The Town of Brookhaven on Friday announced it has closed on the acquisition of 30 acres of land in what the Carmans River Study Group has identified is in the the zero-to-two year groundwater contributing area of the river region.
Supervisor Mark Lesko called the acquisition "a major victory for land preservation."
"This sensitive piece of land will now be forever protected from development," he said.
The deal is expected to prevent pollutants from discharging into the river. The property, known as the Lake Grove school property, was acquired for $4,150,000 and on a daily basis recharges 50,000 gallons of clean water. It is located between Southaven County Park and a 23-acre open space parcel owned by the Town of Brookhaven.
Local elected officials and environmental groups lauded the move.
"The town is to be congratulated for its vision, foresight and follow through on protecting the water chemistry and beauty of the Carmans River," New York State Assemb. Steve Englebright said.
Dick Amper, executive director of the Long Island Pine Barrens Society, supported the move.
"The Lake Grove School parcel is a key picture puzzle part that has now been put in place, aimed at completing an assemblage of properties that will permanently protect this river," Amper said.
Not-for-profit Corporation Formed to Protect Mt. Sinai Harbor
In another move that is aimed at protecting the natural environment in the Town of Brookhaven, councilwoman Jane Bonner on Monday announced the formation of the Friends of Mt. Sinai Harbor.
The not-for-profit corporation will "generate public awareness, promote, preserve and beautify the Mt. Sinai coastal environment and heritage for future generations," the town said in a statement.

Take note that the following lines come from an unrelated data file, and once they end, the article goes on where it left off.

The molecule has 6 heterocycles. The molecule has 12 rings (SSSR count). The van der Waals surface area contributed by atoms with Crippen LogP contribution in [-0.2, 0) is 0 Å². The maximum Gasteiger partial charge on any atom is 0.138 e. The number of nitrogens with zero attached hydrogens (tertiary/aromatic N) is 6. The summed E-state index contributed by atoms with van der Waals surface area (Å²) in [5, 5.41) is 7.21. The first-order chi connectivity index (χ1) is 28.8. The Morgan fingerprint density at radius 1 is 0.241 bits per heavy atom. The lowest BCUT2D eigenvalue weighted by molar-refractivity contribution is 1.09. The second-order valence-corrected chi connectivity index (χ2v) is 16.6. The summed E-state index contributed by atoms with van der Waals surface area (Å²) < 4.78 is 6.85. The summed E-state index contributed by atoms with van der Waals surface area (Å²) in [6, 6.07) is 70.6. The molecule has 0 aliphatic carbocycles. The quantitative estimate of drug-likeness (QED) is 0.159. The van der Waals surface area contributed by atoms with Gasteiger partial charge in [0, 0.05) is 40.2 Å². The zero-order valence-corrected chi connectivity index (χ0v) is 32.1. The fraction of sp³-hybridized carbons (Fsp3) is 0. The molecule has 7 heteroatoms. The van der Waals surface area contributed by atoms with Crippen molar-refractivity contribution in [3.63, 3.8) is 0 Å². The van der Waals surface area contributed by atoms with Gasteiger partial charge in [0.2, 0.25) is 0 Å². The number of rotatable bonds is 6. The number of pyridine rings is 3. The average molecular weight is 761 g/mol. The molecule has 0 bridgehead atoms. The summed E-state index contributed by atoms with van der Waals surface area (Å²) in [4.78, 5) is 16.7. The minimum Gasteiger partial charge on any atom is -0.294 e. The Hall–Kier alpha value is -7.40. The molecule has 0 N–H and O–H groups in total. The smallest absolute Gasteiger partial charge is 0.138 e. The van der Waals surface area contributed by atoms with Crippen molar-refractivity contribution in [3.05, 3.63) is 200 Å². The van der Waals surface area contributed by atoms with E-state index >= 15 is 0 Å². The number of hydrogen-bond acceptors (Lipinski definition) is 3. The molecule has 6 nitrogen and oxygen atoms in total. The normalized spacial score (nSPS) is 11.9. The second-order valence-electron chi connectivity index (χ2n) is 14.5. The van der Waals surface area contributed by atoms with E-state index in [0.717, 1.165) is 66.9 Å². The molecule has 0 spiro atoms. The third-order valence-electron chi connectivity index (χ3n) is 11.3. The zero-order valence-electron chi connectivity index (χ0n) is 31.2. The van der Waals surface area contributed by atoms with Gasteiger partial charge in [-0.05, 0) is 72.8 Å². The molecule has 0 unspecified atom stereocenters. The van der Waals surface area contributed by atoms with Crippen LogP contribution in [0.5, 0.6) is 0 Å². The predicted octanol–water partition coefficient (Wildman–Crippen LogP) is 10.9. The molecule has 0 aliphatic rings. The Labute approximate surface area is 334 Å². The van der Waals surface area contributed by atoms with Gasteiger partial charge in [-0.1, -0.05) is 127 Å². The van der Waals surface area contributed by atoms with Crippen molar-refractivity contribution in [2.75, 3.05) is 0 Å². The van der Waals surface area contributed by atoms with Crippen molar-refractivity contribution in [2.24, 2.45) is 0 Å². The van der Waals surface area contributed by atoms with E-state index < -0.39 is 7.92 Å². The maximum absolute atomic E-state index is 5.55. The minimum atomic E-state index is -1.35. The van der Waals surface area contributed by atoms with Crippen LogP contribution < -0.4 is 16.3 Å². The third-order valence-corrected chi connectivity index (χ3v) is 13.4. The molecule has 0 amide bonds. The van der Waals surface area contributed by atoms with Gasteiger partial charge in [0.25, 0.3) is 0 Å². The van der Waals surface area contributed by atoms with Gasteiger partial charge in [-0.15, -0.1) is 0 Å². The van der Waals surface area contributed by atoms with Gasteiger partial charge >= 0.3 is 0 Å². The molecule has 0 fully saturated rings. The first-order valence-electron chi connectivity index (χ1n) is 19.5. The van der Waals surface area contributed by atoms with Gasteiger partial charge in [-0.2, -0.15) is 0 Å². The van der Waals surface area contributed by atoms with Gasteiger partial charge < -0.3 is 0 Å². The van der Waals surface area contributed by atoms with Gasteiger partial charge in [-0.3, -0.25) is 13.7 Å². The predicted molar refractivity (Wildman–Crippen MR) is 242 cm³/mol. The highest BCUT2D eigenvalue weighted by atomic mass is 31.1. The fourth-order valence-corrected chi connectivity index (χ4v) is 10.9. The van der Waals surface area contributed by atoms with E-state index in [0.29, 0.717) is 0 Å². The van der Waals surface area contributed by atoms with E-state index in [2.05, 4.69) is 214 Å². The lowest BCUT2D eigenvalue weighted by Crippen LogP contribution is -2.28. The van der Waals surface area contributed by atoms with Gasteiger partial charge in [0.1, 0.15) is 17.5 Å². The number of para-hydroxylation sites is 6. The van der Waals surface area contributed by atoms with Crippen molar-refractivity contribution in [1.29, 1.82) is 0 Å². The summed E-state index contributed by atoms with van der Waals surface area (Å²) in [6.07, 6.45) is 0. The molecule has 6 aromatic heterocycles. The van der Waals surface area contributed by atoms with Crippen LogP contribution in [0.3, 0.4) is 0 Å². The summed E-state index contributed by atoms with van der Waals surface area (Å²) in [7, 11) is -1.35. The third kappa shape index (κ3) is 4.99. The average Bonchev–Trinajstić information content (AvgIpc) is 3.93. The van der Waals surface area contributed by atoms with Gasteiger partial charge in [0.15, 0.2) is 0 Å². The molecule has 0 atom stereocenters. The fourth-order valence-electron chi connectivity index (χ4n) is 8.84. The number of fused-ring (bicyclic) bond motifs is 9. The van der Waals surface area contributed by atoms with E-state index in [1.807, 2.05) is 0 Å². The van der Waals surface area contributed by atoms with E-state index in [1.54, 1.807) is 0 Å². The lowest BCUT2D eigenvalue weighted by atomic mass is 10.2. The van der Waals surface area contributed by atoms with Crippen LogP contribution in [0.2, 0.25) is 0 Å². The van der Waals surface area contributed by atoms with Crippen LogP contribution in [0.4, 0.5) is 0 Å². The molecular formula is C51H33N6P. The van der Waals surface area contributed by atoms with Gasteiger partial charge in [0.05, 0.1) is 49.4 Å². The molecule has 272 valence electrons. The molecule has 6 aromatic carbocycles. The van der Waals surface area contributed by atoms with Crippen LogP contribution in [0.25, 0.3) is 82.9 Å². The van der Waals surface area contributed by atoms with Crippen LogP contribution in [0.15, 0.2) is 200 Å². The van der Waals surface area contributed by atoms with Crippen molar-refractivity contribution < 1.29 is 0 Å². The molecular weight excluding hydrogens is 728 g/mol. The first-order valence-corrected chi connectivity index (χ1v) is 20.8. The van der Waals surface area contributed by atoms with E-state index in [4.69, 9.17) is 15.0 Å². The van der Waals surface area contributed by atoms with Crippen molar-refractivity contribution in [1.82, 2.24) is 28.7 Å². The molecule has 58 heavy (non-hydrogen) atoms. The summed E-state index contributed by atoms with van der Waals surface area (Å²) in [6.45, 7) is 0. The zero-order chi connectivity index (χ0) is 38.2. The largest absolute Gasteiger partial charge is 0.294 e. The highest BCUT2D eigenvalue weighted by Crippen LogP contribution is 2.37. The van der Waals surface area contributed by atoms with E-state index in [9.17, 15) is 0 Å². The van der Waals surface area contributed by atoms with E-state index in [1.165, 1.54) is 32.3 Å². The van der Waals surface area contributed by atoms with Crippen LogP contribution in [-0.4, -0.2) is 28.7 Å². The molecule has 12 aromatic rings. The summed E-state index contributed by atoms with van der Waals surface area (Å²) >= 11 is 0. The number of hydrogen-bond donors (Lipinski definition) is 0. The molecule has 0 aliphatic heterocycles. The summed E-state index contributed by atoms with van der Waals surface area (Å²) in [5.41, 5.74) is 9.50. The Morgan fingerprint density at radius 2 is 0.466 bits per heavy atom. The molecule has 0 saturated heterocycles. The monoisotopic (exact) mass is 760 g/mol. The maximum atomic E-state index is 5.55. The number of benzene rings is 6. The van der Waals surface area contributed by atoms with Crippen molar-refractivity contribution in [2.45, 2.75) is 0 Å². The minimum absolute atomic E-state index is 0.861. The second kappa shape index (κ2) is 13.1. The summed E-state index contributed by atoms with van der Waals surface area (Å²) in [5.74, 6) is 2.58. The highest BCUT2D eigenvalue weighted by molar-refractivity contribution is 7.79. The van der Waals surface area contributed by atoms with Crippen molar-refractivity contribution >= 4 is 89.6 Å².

Mt. Sinai Harbor is one of the bodies of water surrounding the town's Cedar Beach. Friends of Mt. Sinai Harbor will focus its attention on the Mt. Sinai Harbor Marine Stewardship Center at Cedar Beach, which is set to open in the fall at the site of the former Mt. Sinai Nature Center. That facility has been closed for two years due to renovations.
Civic Group Seeks Closure of Town Landfill
More than 25 community organizations have banded together to form the Brookhaven Community Coalition, which is seeking to speed up the closure of the town landfill in Yaphank.
"Specifically the BCC is deeply upset and disturbed that the landfill and LI Compost in Yaphank are causing a nightmare for residents. Frequent intolerable odors, dust blowing across homes and in windows, constant truck traffic and poor air quality are some to the main issues," said Adrienne Esposite, a member of the coalition who is also the executive director of Citizens Campaign for the Environment.
However, the group has been told that the town is too financially dependent on the landfill to close it prior to the 17 years of usage it has left.
A town spokesman said the landfill generates between $40 million and $45 million each year in net revenue for the town, which has a contract with Covanta Energy to supply municipal waste for its Resource Recovery Facility in Hempstead. Eliminating that source of revenue for the town would result in the loss of 44 percent of support for its general fund, and could result in a tax increase of more than 200 percent.
"The BCC is discussing alternative revenue producers to make up those funds," Esposito said. "We are not asking for the impossible and we are not asking for it to close tomorrow. We are simply asking for the town to begin the process of preparing to stop using Yaphank as a dumpsite and move towards a transition which allows homeowners to once again enjoy their backyards, open their windows and restore property values.
The landfill is a 535-acre facility which includes a municipal solid waste transfer station, storage tanks, material recycling facility, and other components.